Sorrow Lingers: Marie, Celestial Faye and J.O.

Every family has its tragedies and sorrows; some are mercifully forgotten, others linger through the years and are handed down to younger generations. My mother, Arizona Lucille Adkins Miller, whom we nicknamed Ol’ Food, was a happy person by nature, but for her lifetime, a depth of sadness was evident in her voice when she spoke of the deaths of her sisters Faye and Marie as young adults, and of Faye’s little son, J.O.

Names which seem odd to us today were as common as persimmon trees in Lincoln County, and not just given names like Celestial Faye, Arizona Lucille, and Millard Fillmore. Grandpa’s mother was a Belcher; one of his sisters married a Ketchum, a relative of Sheriff M.E. Ketchum, cited in Ripley’s Believe it or Not; another sister married a Hatfield, of the family of Hatfields that feuded with the McCoys. Gandee and Gillenwater are two other unfamiliar names you will encounter in this story.

About 1892, my grandfather’s first wife, Flora A. Cummings, died 14 days after giving birth to a daughter, Mollie. Millard waited 10 years to remarry. (Aunt Mollie married a Keyser and lived a long life.)

My mother was the eighth of 10 children born to Millard Fillmore Adkins and his second wife, Lelia Jane Adkins. (They were not related; there were and are a lot of Adkinses in Lincoln County, W.Va. Quite a few now live in the East Liverpool area, descended from Lincoln Countians who came north to find work in the potteries and steel mills.)

THE ELDEST TWO daughters born to Millard and Lelia Adkins were Nancy Marie (1904) and Celestial Faye (1907). In 1921 Marie married Alfred Brooks. Alf had served in World War I, taught school and with his brother ran a store in a coal mining town in an adjacent county, Logan. They had two children, Virginia “Jenny,” and James L.

Marie was diagnosed with tuberculosis, and after a year was so sick she went home so her mother, my grandmother Lelia, could care for her. (My mother Lucille was very young when Marie married and moved out, and Marie was very sick when she returned to the household, so there wasn’t quite the attachment Lucille had later with Faye.)

When Marie realized she would not get better, she asked to be baptized. Her father Millard and her brother Griff cut poles to make a stretcher and dammed the small creek beside their house in New Hamlin. Marie’s siblings were present, fetched from school by their father. The scene was described by my cousins Linda and Sue, as told to them years later by Aunt Bea and Aunt Lill:

“This was a cold day with snow on the ground . . . with Alf carrying one end of the stretcher and Griff on the other, they dipped Marie into the shallow pool of water and she said, ‘Alf, my head didn’t go under,” so they submerged her again. This was a sorrowful, heart wrenching event for the family.”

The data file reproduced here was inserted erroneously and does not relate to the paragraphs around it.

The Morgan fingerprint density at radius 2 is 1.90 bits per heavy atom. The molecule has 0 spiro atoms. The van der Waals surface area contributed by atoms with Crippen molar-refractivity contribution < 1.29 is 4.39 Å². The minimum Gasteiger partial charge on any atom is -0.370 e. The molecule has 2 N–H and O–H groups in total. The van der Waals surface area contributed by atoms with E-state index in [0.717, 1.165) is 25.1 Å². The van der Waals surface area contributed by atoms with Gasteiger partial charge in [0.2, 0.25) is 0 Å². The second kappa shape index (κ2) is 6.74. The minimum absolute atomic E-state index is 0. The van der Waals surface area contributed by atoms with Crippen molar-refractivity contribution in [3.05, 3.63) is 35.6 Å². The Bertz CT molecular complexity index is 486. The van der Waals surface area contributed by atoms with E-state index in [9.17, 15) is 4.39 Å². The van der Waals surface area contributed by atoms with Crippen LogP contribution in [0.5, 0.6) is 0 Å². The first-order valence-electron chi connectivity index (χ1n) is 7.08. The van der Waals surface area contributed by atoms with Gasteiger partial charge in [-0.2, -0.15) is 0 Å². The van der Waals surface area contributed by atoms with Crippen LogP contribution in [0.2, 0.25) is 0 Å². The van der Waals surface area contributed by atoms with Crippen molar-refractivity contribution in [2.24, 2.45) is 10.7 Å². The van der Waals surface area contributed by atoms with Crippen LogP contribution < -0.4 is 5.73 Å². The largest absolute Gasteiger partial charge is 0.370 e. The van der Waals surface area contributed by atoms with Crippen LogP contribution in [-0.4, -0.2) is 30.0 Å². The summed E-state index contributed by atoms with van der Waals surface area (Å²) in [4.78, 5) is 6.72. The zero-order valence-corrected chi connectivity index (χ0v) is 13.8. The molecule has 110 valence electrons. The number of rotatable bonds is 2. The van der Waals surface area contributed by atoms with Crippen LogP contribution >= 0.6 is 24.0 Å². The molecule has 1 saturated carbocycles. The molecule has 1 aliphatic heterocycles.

Marie died Feb. 18, 1926, at age 21. Alf and his two small children moved back with his parents. Three years later, Alf was struck and killed by a train. The son, James L. Brooks, was shot dead by a sniper in The Philippines in World War II. Daughter Jenny became a nurse, married Zeddie Gillenwater, had children and enjoyed a long life.

CELESTIAL FAYE was probably as close to a 1920s flapper as Lincoln County had. “Cute, petite and full of life, Faye had lots of friends and loved everyone,” my cousin Linda wrote. Faye graduated high school and in 1928 married Jerry Othel Gandee, who worked for a gas company. They had one son, Jerry Othel Jr. “Faye and Gandee were blessed with a beautiful baby boy with lots of black hair. ‘J.O.,’ they called him, was the gift that made their life perfect.”

Lucille would have been 10 or 11. She would sometimes go and stay with Gandee, Faye and their baby boy, and loved them dearly.

When Faye became sick, sister Lillian encouraged her to see a doctor, fearing she might have contracted TB like Marie. She had, and went into a sanitorium for treatment, but became so homesick she returned home. The little family moved into town and a sister of Otto Moore (who later married my Aunt Edie) cared for Faye for a year before her death in 1931. J.O., age 2, went to live for a time with my grandparents and a house filled with doting young aunts and uncles, “bringing joy into their home again.”

Cousin Linda wrote how Faye must have grieved at leaving little J.O., “not knowing he would soon be with her.” His father remarried, and living with his father and stepmother, J.O. came down with pneumonia and died at age 4 in 1933.

The above information is taken from a wonderful book of genealogy and family stories assembled by family members for a big Adkins reunion in July 2005. A poem written by Lillian for J.O. in 1931 is reproduced, in Aunt Lill’s handwriting, at the beginning of that book.

It describes each member of the Adkins family in verse, concluding with, “Last but not least is little J.O. He is just as impatient as the wind that blows. He is the blessing and life of us all. And if it weren’t for him I’m sure the house would fall.”

Lill was wrong about that. The family of Millard and Lelia Adkins, bound strongly together by love, survived these and other tragedies, but did not forget them.


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